Visits vary according to the children's needs and can be tailored to suit individual schools, but most follow a similar structure. First, pupils see a display of different kinds of fish. They discuss the varieties they know and learn to identify others, where they are caught and about fishing limits. Charlie, or another fishmonger, demonstrates how to gut, fillet and skin fish. Next comes a cookery demonstration. "Some kids get anxious when they hear they're going to watch someone prepare fresh fish, or prepare it themselves," says chef Geli Carney. "But generally they come to my session fired up by what they have seen. For some it's about seeing some amazing things that nature does. For others it's an opportunity to get close up with something they might eat."

For the Swiss Cottage students, planning the journey by public transport to Canary Wharf was an important part of the experience. They took photographs throughout and used them for recall when writing reports for their progress files. "They were all involved in what was going on," says Eileen Kernick.

"They could volunteer, see everything and ask questions. They really responded well to Charlie and enjoyed the knife skills tremendously."

The hands-on approach also worked well with the boys from London Nautical.

"Some of them were quite squeamish when the fish were being gutted, but getting down to cooking was a fabulous experience," confirms Neil. "They were absolutely enthused by the visit and talked about it for weeks afterwards. The boys are doing sports qualifications, and healthy eating is a component. We don't have any cooking facilities in school, but at parents' evening I learned all of the boys had cooked at least one of the dishes they tried at Billingsgate Training School for their families."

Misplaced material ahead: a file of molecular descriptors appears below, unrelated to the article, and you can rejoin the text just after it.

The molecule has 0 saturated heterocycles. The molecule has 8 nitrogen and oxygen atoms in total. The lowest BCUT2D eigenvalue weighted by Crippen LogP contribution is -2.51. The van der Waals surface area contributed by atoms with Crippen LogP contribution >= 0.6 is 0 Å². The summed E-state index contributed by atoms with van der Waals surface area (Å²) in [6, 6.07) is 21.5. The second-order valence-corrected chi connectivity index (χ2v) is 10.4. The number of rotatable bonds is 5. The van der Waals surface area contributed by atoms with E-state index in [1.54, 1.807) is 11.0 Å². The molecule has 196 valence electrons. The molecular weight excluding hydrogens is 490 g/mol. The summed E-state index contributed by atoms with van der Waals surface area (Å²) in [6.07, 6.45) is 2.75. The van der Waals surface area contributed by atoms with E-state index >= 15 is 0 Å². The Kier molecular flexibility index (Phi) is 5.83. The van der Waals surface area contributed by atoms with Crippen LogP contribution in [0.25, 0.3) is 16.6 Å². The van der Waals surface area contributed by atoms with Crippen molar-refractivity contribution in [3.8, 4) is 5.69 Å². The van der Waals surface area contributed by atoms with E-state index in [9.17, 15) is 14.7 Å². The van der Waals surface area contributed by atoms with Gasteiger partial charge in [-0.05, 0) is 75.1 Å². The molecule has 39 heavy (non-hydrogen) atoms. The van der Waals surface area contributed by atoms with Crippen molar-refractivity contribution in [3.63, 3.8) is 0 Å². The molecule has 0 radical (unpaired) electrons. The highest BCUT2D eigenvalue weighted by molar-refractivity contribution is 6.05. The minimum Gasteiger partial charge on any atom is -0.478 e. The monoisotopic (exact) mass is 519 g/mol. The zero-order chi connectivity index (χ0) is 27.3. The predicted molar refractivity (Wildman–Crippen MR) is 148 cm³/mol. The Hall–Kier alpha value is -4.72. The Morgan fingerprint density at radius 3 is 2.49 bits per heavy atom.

Neil is interested to see the link develop. "It has so much potential.

There are obvious spin-offs into science. Our school is already a sports college, encouraging positive attitudes to health. It's also going through a major development at the moment. There's talk of a cafe in the future run by the pupils, so we could link it into careers in the catering and fish industries."

Claire says: "We certainly don't have the budget in schools to afford the fish we experienced on this visit. We saw seven dishes being prepared, and the best part for the children was they could help. They were really engaged and proud of their achievements. At the tasting session the pupils discussed the dishes and began to question their initial views. Before the visit they had been reluctant to cook fish, but their whole perception of fish had been challenged. They were confident about handling fish, preparing and cooking it. The enthusiasm of all the people at Billingsgate rubbed off on us. To sum up, it was educational, a great day and to be recommended."

*For further information about Billingsgate Training School, online resources, links to associated sites and more, tel: 020 7517 3548 *Duncan Lucas and Sue Hallman of Passionate About Fish are keen to promote education about fish, covering all aspects of the fishing industry, from sea to plate. They give customised sessions in schools with an emphasis on hands-on experience. Tel: 01276 504964 Email:

*Details on the Healthy Schools Initiative